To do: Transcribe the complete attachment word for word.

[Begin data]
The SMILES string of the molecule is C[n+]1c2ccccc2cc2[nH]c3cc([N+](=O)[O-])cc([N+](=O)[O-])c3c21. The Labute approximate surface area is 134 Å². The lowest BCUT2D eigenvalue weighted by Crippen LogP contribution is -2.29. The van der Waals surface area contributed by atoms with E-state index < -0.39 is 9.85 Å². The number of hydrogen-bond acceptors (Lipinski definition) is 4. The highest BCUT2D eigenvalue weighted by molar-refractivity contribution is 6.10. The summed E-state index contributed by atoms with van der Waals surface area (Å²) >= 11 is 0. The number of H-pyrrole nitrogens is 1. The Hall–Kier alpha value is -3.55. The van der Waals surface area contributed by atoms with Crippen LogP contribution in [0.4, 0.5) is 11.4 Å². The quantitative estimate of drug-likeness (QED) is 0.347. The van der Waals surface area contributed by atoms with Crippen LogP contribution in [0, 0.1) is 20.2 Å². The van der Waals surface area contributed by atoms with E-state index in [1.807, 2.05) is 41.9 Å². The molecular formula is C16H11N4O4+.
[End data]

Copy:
The SMILES string of the molecule is C[n+]1c2ccccc2cc2[nH]c3cc([N+](=O)[O-])cc([N+](=O)[O-])c3c21. The Labute approximate surface area is 134 Å². The lowest BCUT2D eigenvalue weighted by Crippen LogP contribution is -2.29. The van der Waals surface area contributed by atoms with E-state index < -0.39 is 9.85 Å². The number of hydrogen-bond acceptors (Lipinski definition) is 4. The highest BCUT2D eigenvalue weighted by molar-refractivity contribution is 6.10. The summed E-state index contributed by atoms with van der Waals surface area (Å²) >= 11 is 0. The number of H-pyrrole nitrogens is 1. The Hall–Kier alpha value is -3.55. The van der Waals surface area contributed by atoms with Crippen LogP contribution in [0.4, 0.5) is 11.4 Å². The quantitative estimate of drug-likeness (QED) is 0.347. The van der Waals surface area contributed by atoms with Crippen LogP contribution in [0, 0.1) is 20.2 Å². The van der Waals surface area contributed by atoms with E-state index in [1.807, 2.05) is 41.9 Å². The molecular formula is C16H11N4O4+.